Posted by Kim
on Feb 25, 2013 in Businesses
| 0 comments
Close to three years ago, Congress enacted legislation that overhauls the U.S. health care system and affects nearly all taxpayers, many employers, and many elements of the health care industry (The Patient Protection and Affordable Care Act (PPACA)), and the Health Care and Education Reconciliation Act of 2010 (HCERA). The legislation contains a host of tax changes, many of which are both complex and novel. Some already have gone into effect, some go into effect this year, and still others will be in place in 2014 and 2018.
Tax Changes Taking Effect in 2013
Increased HI tax for high-earning workers and self-employed taxpayers. For tax years beginning after Dec. 31, 2012, an additional 0.9% hospital insurance (HI) tax appliesto wages received with respect to employment in excess of: $250,000 for joint returns; $125,000 for married taxpayers filing a separate return; and $200,000 in all other cases.
Surtax on unearned income of higher-income individuals. For tax years beginning after Dec. 31, 2012, an unearned income Medicare contribution tax is imposed on individuals, estates, and trusts. For an individual, the surtax is 3.8% of the lesser of either (1) net investment income or (2) the excess of modified adjusted gross income over the threshold amount ($250,000 for a joint return or surviving spouse, $125,000 for a married individual filing a separate return, and $200,000 for all others). For surtax purposes, gross income doesn’t include excluded items, such as interest on tax-exempt bonds, veterans’ benefits, and excluded gain from the sale of a principal residence.
Higher threshold for deducting medical expenses. For tax years beginning after Dec. 31, 2012, unreimbursed medical expenses are deductible by taxpayers under age 65 only to the extent they exceed 10% of adjusted gross income (AGI) for the tax year. If the taxpayer or his or her spouse has reached age 65 before the close of the tax year, a 7.5% floor applies through 2016 and a 10% floor applies for tax years ending after Dec. 31, 2016.
Dollar cap on contributions to health FSAs. For tax years beginning after Dec. 31, 2012, for a health FSA (flexible spending account) to be a qualified benefit under a cafeteria plan, the maximum amount available for reimbursement of incurred medical expenses of an employee (and dependents and other eligible beneficiaries) under the health FSA for a plan year (or other 12-month coverage period) can’t exceed $2,500.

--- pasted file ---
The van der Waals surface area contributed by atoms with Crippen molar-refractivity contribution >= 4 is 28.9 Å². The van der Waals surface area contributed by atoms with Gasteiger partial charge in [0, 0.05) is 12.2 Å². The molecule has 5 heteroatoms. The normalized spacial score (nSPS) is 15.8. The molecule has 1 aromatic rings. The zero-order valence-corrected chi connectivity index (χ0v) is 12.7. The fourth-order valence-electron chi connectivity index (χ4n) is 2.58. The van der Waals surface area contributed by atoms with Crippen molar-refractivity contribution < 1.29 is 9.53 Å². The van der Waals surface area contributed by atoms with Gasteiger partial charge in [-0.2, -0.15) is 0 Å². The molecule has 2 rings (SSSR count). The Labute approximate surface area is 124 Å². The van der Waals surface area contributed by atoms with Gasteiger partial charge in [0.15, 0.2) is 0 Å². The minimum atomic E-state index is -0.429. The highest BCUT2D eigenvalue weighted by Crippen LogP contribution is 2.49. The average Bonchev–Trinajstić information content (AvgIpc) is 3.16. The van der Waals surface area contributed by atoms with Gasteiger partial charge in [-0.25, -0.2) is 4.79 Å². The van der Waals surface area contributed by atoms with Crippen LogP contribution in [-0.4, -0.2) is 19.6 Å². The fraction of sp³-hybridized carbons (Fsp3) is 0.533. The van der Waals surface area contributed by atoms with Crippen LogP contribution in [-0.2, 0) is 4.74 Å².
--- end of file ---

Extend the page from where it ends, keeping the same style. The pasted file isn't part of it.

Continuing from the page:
Deduction eliminated for retiree drug coverage. Sponsors of qualified retiree prescription drug plans are eligible for subsidy payments from the Secretary of Health and Human Services (HHS) for a portion of each qualified covered retiree’s gross covered prescription drug costs (“qualified retiree prescription drug plan subsidy”). These qualified retiree prescription drug plan subsidies are excludable from the taxpayer’s (plan sponsor’s) gross income for regular income tax and alternative minimum tax (AMT) purposes. For tax years beginning before 2013, a taxpayer may claim a business deduction for covered retiree prescription drug expenses, even though it excludes qualified retiree prescription drug plan subsidies allocable to those expenses. But for tax years beginning after Dec. 31, 2012, the amount otherwise allowable as a deduction for retiree prescription drug expenses is reduced by the amount of the excludable subsidy payments received.
Fee on health plans. For each policy year ending after Sept. 30, 2012, each specified health insurance policy and each applicable self-insured health plan will have to pay a fee equal to the product of $2 ($1 for policy years ending during 2013) multiplied by the average number of lives covered under the policy. The issuer of the health insurance policy or the self-insured health plan sponsor is liable for and must pay the fee.
$500,000 compensation deduction limit for health insurance issuers. For tax years beginning after Dec. 31, 2012, for services performed during that year, a covered health insurance provider isn’t allowed a compensation deduction for an “applicable individual” (officers, employees, directors, and other workers or service providers such as consultants) in excess of $500,000. A health insurance provider is covered if at least 25% of its gross premium income from health business derives from health insurance plans that meet certain minimum requirements.
The are no exceptions for performance-based compensation, commissions, or remuneration under existing binding contracts. Also, in the case of remuneration that relates to services that an applicable individual performs during a tax year but that is not deductible until a later year, such as nonqualified deferred compensation, the unused portion (if any) of the $500,000 limit for the year is carried forward until the year in which the compensation is otherwise deductible, and the remaining unused limit is then applied to the compensation.
Information reporting of health insurance coverage. Employers filing 250 or more Forms W-2 for 2011, were required to report the aggregate cost of the applicable employer-sponsored health insurance coverage (provided to employees during 2012 on the Form W-2, Wage and Tax Statement, filed before the end of January, 2013, and then filed with the Social Security Administration (SSA). The reporting to employees is for their information only. It is intended to inform them of the cost of their health care coverage, and doesn’t cause excludable employer-provided health care coverage to become taxable.